Fig. 7. The one electromagnetic stirrer (EMS) is underneath the melting furnaces, and is shuttled between the two melters on the transfer car. Once positioned underneath a melter, the transfer car lifts the EMS within several millimeters of the floor of the melting furnace.

Depending on the ingots and alloy being cast, casting time can be less than one hour or up to several hours (Fig. 9). During the casting process, the level in the launder to the caster is critical for proper casting. Therefore, control of the furnace tilting rate is also critical but is a process that is further complicated since discharge rate from the furnace changes with variations in bath geometry as the angle of tilt varies.

Early aluminum tilting furnaces used mathematical algorithms that predicted the discharge rate, but today lasers are used at the outlet launder to precisely monitor metal levels. Using feedback from the laser device, Bricmont uses a computer-controlled anticipatory micro-pulse system to accurately regulate the flow of hydraulic oil to the cylinders. Using specially developed valves, furnace tilting rate is micro-adjusted as determined by the launder laser. This control produces an almost indiscernible movement in the cylinders, and with this system, launder levels are routinely kept within 1.5 mm.

The aluminum is transferred to the launder through a multiple-piece cast-steel spout. Aluminum is not poured into the launder from above since this would introduce air. Instead, the spout is designed to maintain a liquid-tight seal while tilting. Aluminum at the outlet of the furnace is at the same elevation as the aluminum in the launder. The design is such that aluminum is drawn out of the furnace from under the surface to minimize the risk of furnace dross entering the launder system.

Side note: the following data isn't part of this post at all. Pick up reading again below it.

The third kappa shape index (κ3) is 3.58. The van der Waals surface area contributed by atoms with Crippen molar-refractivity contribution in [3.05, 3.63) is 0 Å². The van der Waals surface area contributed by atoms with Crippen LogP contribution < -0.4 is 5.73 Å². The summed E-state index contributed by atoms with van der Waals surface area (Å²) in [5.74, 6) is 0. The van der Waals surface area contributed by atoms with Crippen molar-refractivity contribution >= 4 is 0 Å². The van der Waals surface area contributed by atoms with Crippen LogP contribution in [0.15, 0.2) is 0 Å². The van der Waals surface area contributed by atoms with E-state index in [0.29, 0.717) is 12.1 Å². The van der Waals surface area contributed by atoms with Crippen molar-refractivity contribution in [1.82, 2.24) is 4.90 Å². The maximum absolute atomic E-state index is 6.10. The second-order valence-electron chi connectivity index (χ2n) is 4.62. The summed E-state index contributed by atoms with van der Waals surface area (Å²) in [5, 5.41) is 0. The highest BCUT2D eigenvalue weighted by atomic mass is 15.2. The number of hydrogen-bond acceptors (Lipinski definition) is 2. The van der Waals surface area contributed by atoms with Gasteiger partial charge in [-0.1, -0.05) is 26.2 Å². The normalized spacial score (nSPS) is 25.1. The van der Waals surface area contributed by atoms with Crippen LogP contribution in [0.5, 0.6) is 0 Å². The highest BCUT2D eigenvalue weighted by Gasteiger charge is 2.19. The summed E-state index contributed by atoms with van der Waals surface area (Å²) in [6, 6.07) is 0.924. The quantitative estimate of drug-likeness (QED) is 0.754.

Fig. 8. A Tilting Holding Furnace shown in a tilted position.


All refractory materials used in the construction were procured and manufactured in the PRC. This required a thorough review of the materials offered. This culminated in the testing of potential materials to ASTM standards to gauge their effectiveness against standards that have been proven to be successful in the past. After selection, stringent quality-control testing ensured that all refractory selected met the furnace designers strict requirements.

Fig. 9. Typical size ingots

Automatic Controls

The control-system hardware includes a PC-based HMI (Human Machine Interface) with an expandable software package and PLC (Programmable Logic Controller) for control of the equipment modules. All process functions are monitored and controlled with the following amenities.

Proportional Integral Derivative (PID) Control